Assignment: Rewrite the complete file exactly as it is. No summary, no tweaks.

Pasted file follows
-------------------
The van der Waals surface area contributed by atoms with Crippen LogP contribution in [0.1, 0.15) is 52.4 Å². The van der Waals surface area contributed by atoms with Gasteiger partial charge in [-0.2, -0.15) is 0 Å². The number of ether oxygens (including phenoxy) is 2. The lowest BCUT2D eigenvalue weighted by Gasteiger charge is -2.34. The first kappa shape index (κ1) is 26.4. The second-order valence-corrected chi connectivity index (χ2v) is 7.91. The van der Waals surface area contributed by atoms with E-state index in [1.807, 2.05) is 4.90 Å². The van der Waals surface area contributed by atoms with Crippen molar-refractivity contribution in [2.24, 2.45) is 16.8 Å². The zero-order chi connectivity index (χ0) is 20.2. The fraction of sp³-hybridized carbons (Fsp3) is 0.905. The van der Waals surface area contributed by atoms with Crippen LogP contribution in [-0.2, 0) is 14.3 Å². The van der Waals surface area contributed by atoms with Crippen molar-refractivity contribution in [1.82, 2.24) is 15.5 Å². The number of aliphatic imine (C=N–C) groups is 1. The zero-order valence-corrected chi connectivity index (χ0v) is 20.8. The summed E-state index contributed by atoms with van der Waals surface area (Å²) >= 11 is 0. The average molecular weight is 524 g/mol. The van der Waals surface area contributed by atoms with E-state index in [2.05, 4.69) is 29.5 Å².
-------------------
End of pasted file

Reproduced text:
The van der Waals surface area contributed by atoms with Crippen LogP contribution in [0.1, 0.15) is 52.4 Å². The van der Waals surface area contributed by atoms with Gasteiger partial charge in [-0.2, -0.15) is 0 Å². The number of ether oxygens (including phenoxy) is 2. The lowest BCUT2D eigenvalue weighted by Gasteiger charge is -2.34. The first kappa shape index (κ1) is 26.4. The second-order valence-corrected chi connectivity index (χ2v) is 7.91. The van der Waals surface area contributed by atoms with E-state index in [1.807, 2.05) is 4.90 Å². The van der Waals surface area contributed by atoms with Crippen molar-refractivity contribution in [2.24, 2.45) is 16.8 Å². The zero-order chi connectivity index (χ0) is 20.2. The fraction of sp³-hybridized carbons (Fsp3) is 0.905. The van der Waals surface area contributed by atoms with Crippen LogP contribution in [-0.2, 0) is 14.3 Å². The van der Waals surface area contributed by atoms with Crippen molar-refractivity contribution in [1.82, 2.24) is 15.5 Å². The number of aliphatic imine (C=N–C) groups is 1. The zero-order valence-corrected chi connectivity index (χ0v) is 20.8. The summed E-state index contributed by atoms with van der Waals surface area (Å²) >= 11 is 0. The average molecular weight is 524 g/mol. The van der Waals surface area contributed by atoms with E-state index in [2.05, 4.69) is 29.5 Å².